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God knows, scientists are more religious than you think

There are nearly as many believers and churchgoers among scientists as in the nation at large and new research finds many say science and faith can collaborate.

Sandra Bullock, as a scientist lost in space, struggles with faith in
Sandra Bullock, as a scientist lost in space, struggles with faith in "Gravity." Photo courtesy of Warner Bros. Pictures

Sandra Bullock, as a scientist lost in space, struggles with faith in “Gravity.” Photo courtesy of Warner Bros. Pictures

We all know science and religion don’t meet, right? After all, the recent  “Ham on Nye” duel between atheist Science Guy Bill Nye and creationist advocate Ken Ham of Answers in Genesis was a national sensation.

We all know wrong – or mostly so, says sociologist Elaine Howard Ecklund.

In the land of science, it turns out, there nearly as many believers and churchgoers as there are to be found in the nation at large and many in each camp say science and faith have a lot to offer each other.

Sunday, the Dialogue on Science, Ethics and Religion program within the American Association for the Advancement of Science (AAAS) presented a major national study examining how these two worldviews do — and often don’t — communicate.

Indeed, Ecklund said her research finds that scientists who identify as evangelical are more religious than American evangelicals who are not in science and that 48 percent of evangelicals believe science and religion can work in collaboration. And right there at the DoSER symposium, to discuss collaboration in the future, was Galen Carey,  vice president for government relations for the National Association of Evangelicals (NAE), which is advising AAAS in the project.

Ecklund, director of Rice University’s Religion and Public Life Program, presented preliminary results of the study, “Religious Understandings of Science,” based on a survey of 10,000 U.S. adults including scientists, evangelical Protestants and the general public including 300 in-depth interviews with Christians (more than 140 of whom were evangelicals) Jews and Muslims.

Among the findings:

  • Nearly 36 percent of scientists have no doubt about God’s existence
  • 18 percent of scientists attended weekly religious services (compared with 20 percent of the general U.S. population
  • 15 percent of scientists consider themselves very religious (19 percent)
  • 13.5 percent of scientists read religious texts weekly (17 percent)

But research also shows where the threads of suspicion run. A 2009 study by Pew Research found a wider gap between scientists and the general public on religion. And Ecklund’s new study also found:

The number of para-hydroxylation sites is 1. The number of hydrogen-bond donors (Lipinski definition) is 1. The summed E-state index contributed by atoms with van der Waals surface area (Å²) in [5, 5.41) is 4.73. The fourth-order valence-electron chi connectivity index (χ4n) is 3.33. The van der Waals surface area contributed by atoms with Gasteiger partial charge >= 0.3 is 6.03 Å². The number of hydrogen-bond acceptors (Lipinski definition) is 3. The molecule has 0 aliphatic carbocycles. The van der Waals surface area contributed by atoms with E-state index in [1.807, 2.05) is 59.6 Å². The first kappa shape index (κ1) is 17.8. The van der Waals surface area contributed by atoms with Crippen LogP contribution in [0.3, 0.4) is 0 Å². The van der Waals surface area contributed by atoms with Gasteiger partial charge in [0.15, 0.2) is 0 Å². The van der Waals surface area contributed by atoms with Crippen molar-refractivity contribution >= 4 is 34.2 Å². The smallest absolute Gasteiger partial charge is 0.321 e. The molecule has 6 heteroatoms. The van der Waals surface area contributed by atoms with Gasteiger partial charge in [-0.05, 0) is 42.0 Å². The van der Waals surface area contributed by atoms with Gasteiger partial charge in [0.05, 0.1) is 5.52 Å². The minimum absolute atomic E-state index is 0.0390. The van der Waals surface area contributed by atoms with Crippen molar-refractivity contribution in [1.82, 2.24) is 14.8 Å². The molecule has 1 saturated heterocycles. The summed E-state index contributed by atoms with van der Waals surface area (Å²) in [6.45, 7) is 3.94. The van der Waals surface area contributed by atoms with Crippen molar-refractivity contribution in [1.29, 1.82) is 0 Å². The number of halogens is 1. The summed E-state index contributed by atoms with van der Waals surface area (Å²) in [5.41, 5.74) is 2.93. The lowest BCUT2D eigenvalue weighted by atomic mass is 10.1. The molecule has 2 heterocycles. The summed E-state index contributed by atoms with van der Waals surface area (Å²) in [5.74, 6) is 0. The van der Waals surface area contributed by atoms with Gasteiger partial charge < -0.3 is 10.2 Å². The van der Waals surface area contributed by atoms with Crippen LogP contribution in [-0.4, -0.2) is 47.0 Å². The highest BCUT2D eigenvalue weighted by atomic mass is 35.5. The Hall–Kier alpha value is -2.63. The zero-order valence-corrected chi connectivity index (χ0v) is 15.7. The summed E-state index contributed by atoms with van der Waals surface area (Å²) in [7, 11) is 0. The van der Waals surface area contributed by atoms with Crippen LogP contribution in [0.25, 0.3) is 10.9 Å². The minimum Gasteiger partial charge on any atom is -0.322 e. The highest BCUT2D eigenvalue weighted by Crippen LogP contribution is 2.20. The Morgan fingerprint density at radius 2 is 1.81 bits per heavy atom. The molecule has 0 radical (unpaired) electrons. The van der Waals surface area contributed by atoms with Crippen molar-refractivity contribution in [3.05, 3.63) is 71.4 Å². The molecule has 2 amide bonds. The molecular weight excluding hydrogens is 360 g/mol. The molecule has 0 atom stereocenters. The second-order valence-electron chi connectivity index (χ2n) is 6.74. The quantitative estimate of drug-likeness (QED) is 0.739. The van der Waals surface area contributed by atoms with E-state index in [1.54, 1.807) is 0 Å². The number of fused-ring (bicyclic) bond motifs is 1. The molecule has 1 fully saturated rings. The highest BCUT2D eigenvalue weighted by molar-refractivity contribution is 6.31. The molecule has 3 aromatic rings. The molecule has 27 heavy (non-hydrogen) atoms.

• 22 percent of scientists and 20 percent of the general population think most religious people are hostile to science
  • 22 percent of the general population thinks scientists are hostile to religion
  • 27 percent of Americans feel that science and religion are in conflict
  • Of those who feel science and religion are in conflict, 52 percent sided with religion

“There is enormous stereotyping about this issue (of science in conflict with religion) and not very good information,” said Ecklund in a press release.

“The two groups don’t have to approach religion with an attitude of combat,” Ecklund said. “Rather, they should approach it with collaboration in mind.”

Carey said the NAE is preparing a resource booklet for pastors and Sunday school classes to foster thoughtful discussion between science and religion. Such discussions, he said, will be far more beneficial to both groups than the claims too often found in “direct mail pieces that say outrageous things.”

The findings in this new study dovetail with earlier research by Ecklund’ for her 2010 book.  “Science vs. Religion: What Scientists Really Think.”

Back then, Ecklund surveyed 1,700 scientists and interviewed 275. She found nearly 50% identified with one of the world’s major traditions. Among the remainder, 20% still consider themselves spiritual, and many atheists and agnostics still go to church — for their spouse, their kids or the community of friends.

Ecklund told a 2010 Faith Angle conference that religious scientists rarely went public about their faith. At work, they feared a negative reaction from their colleagues. A church, they feared a negative reaction from fellow believers.

Ecklund advocated pushing the doors open, saying,  “potential allies for science remain untapped within a religious American public.”

Four years later, Ecklund has bigger numbers — AAAS presented this as the largest ever study of science and religion. And there are more indications that collaboration could be possible.

But are the two camps any closer? The popular reaction to the “HamonNye” event would say no. But sham debate though it was, everyone was in the same room (or on streaming video site) watching.

Do you think debate can become conversation?  Can science and religion each answer questions the other is asking about the nature of the human person?

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